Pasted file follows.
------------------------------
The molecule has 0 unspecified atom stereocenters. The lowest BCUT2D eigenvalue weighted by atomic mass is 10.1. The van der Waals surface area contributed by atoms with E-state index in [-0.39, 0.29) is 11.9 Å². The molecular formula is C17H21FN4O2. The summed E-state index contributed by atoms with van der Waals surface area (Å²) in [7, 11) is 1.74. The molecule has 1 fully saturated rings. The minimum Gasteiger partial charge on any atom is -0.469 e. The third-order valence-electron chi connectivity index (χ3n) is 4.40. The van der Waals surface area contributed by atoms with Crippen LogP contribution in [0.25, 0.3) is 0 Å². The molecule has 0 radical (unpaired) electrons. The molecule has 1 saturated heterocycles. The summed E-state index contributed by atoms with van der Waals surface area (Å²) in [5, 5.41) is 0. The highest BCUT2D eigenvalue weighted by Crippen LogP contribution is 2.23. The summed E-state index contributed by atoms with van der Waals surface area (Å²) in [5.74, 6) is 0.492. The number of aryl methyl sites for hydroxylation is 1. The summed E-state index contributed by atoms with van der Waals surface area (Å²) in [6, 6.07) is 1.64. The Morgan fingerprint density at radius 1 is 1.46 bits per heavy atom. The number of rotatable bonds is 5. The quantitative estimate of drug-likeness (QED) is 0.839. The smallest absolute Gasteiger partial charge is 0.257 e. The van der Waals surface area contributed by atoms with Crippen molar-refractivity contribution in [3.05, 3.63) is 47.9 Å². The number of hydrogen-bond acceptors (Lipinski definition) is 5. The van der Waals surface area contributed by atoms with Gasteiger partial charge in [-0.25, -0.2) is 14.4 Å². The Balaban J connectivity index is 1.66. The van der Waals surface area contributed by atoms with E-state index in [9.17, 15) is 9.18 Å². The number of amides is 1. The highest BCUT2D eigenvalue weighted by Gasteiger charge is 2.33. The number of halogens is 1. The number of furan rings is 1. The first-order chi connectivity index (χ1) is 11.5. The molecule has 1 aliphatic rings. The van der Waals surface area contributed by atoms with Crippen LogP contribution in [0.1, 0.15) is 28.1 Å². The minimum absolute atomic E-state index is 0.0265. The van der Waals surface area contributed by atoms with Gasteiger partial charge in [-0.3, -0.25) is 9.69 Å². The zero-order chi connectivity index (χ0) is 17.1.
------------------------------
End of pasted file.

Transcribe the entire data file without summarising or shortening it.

The molecule has 0 unspecified atom stereocenters. The lowest BCUT2D eigenvalue weighted by atomic mass is 10.1. The van der Waals surface area contributed by atoms with E-state index in [-0.39, 0.29) is 11.9 Å². The molecular formula is C17H21FN4O2. The summed E-state index contributed by atoms with van der Waals surface area (Å²) in [7, 11) is 1.74. The molecule has 1 fully saturated rings. The minimum Gasteiger partial charge on any atom is -0.469 e. The third-order valence-electron chi connectivity index (χ3n) is 4.40. The van der Waals surface area contributed by atoms with Crippen LogP contribution in [0.25, 0.3) is 0 Å². The molecule has 0 radical (unpaired) electrons. The molecule has 1 saturated heterocycles. The summed E-state index contributed by atoms with van der Waals surface area (Å²) in [5, 5.41) is 0. The highest BCUT2D eigenvalue weighted by Crippen LogP contribution is 2.23. The summed E-state index contributed by atoms with van der Waals surface area (Å²) in [5.74, 6) is 0.492. The number of aryl methyl sites for hydroxylation is 1. The summed E-state index contributed by atoms with van der Waals surface area (Å²) in [6, 6.07) is 1.64. The Morgan fingerprint density at radius 1 is 1.46 bits per heavy atom. The number of rotatable bonds is 5. The quantitative estimate of drug-likeness (QED) is 0.839. The smallest absolute Gasteiger partial charge is 0.257 e. The van der Waals surface area contributed by atoms with Crippen molar-refractivity contribution in [3.05, 3.63) is 47.9 Å². The number of hydrogen-bond acceptors (Lipinski definition) is 5. The van der Waals surface area contributed by atoms with Gasteiger partial charge in [-0.25, -0.2) is 14.4 Å². The Balaban J connectivity index is 1.66. The van der Waals surface area contributed by atoms with E-state index in [9.17, 15) is 9.18 Å². The number of amides is 1. The highest BCUT2D eigenvalue weighted by Gasteiger charge is 2.33. The number of halogens is 1. The number of furan rings is 1. The first-order chi connectivity index (χ1) is 11.5. The molecule has 1 aliphatic rings. The van der Waals surface area contributed by atoms with Crippen LogP contribution in [0.1, 0.15) is 28.1 Å². The minimum absolute atomic E-state index is 0.0265. The van der Waals surface area contributed by atoms with Gasteiger partial charge in [-0.3, -0.25) is 9.69 Å². The zero-order chi connectivity index (χ0) is 17.1.